I’m 10 and have traveled to 64 countries. Here’s my story.
I’m Louis, A.K.A. Explorason. I have been to 64 countries so far, and I want to go to many more. We started planning our trip when I was five, we left when I was seven and now I’m ten.
This is why we decided to travel. My Mum was trying to pay the bills, so she was working all day, and right up until midnight. She would put me to bed and go back to her home office. In the morning, she would take me to childcare and they would feed me breakfast. It was horrible. I was so lonely at home at night, even though I had heaps of toys. My Mum never had much time to spend with me because she was working, even when she was at home. One night I asked her to help me build a train track and she explained she had to work so we could afford to pay our bills and our house. I told her “I don’t want a house or another toy. I want my Mum”.
That night we talked and made a decision to travel and change our lives.
So we made a lot of lists and every day we both had to do something on the list towards achieving our goal. At first, it was our big secret. I helped do jobs around the house, and Mum fixed the house up to sell. We sold loads of stuff we didn’t need, and I packed away my toys – which was when I had a great idea! I wanted to give my toys to poor kids that we would meet on our travels.
Before we left Australia we cut out different places from magazines and newspapers that we wanted to see in the world. Mum and I picked different places of course, but my main one was the Eiffel Tower – I remember that, and we did make it there!
The first country we visited was Fiji. I went to the local school there for a little bit, and I learned to fish and snorkel. I made friends with the local kids, and we were able to give out the toys to poor people in the villages who had hardly anything – not even electricity. We like to help people when we travel, it’s important to care about others.
We’ve stayed in some really cool places – a hotel made of ice, castles, a palace, a Bedouin tent, a luxury safari tent, a treehouse overlooking a volcano, a grass hut, and many more.
Lots of people ask how I get educated, and the answer is: the world is my classroom. What I mean is I learn lots of stuff from locals and tours. Often the locals teach me things. Mum gives them a few dollars and that helps them a lot if there is no work. Sometimes they take me out in a wooden canoe and teach me marine biology; other times we go to a mangrove or a forest, or we use local guides who teach me about the history of places. A few times I’ve been to local schools as well, and I make a lot of new friends. We laugh a lot, and I enjoy how much they accept me, and how there is no bullying or swearing. So they teach me in a way as well. I learn about their food and culture. I visit their homes.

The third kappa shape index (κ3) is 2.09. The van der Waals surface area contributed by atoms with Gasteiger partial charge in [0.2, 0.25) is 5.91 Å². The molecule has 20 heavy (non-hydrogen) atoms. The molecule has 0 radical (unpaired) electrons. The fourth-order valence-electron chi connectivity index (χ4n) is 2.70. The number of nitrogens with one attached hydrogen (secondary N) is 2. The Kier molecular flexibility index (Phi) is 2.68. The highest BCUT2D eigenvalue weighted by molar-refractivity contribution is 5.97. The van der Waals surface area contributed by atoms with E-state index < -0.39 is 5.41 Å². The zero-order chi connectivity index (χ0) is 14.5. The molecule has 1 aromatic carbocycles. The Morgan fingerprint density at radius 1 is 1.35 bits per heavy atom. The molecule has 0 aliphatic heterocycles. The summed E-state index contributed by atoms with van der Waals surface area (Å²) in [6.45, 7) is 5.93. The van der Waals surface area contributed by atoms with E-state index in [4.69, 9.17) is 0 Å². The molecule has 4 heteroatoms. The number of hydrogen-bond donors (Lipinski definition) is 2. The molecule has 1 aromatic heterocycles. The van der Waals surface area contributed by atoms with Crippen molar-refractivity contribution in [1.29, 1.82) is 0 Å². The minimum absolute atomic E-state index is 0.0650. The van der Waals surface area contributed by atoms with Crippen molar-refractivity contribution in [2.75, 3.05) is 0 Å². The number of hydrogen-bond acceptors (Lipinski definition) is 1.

When we stop and housesit for a few weeks, I have books that I enjoy. I love to read, and my exercise books have activities for me to do. I like to complete a whole subject book at a time, and sometimes I do chapter after chapter. They don’t do that in schools. Sometimes normal books get boring and I don’t like that. I’d rather be out exploring, and learning that way.
Mum likes what she calls ‘the road less travelled’, so I also get to see and experience how other people really live, and I learn loads about how much things cost in other countries. I see very rich people and very poor people. I make friends with kids where we can’t even speak the same language, but we can laugh and have fun. For example, I’ve even been educated in Egypt by a wise guide about ISIS, and I don’t judge people because of their religion, race or upbringing.
Sometimes travel is tough. You still have to do stuff you don’t want to do. When places are poor and dirty, it is harder. Sometimes people think a life of travel is 24/7 incredible, but it’s not all a bed of roses, especially as I love using the Internet, and trust me, there are some places where you can’t even get Internet – like Cuba, or remote Uganda. But often in some of these places I look at the kids, and they don’t even get water unless they carry it from the well. They don’t have a bed or shoes, and they don’t even have electricity. They have almost nothing, so I stop and remember to be thankful.
I have been to some outstanding places, like the Amazon jungle in Ecuador, where I swam with pink dolphins and fished for piranha. I’ve also ridden a camel through two deserts in Morocco, and one was a terrible sandstorm. Then there were the Egyptian Pyramids of Giza. We actually went inside one the pyramids and we were all alone. I have learnt a lot of things on our journey that not even a quarter of my school friends would know. I have done some crazy things, like toasting marshmallows on the steaming hot rocks of a volcano in Guatemala. I’ve been parasailing behind a jet boat in the ocean and riding a jet ski through sea caves in Langkawi.
I like travelling because now I get to spend time with my Mum. It is fun and I’ve seen and experienced things I could never have imagined.
At the end of the day, I am just an average kid. I just don’t have an average life.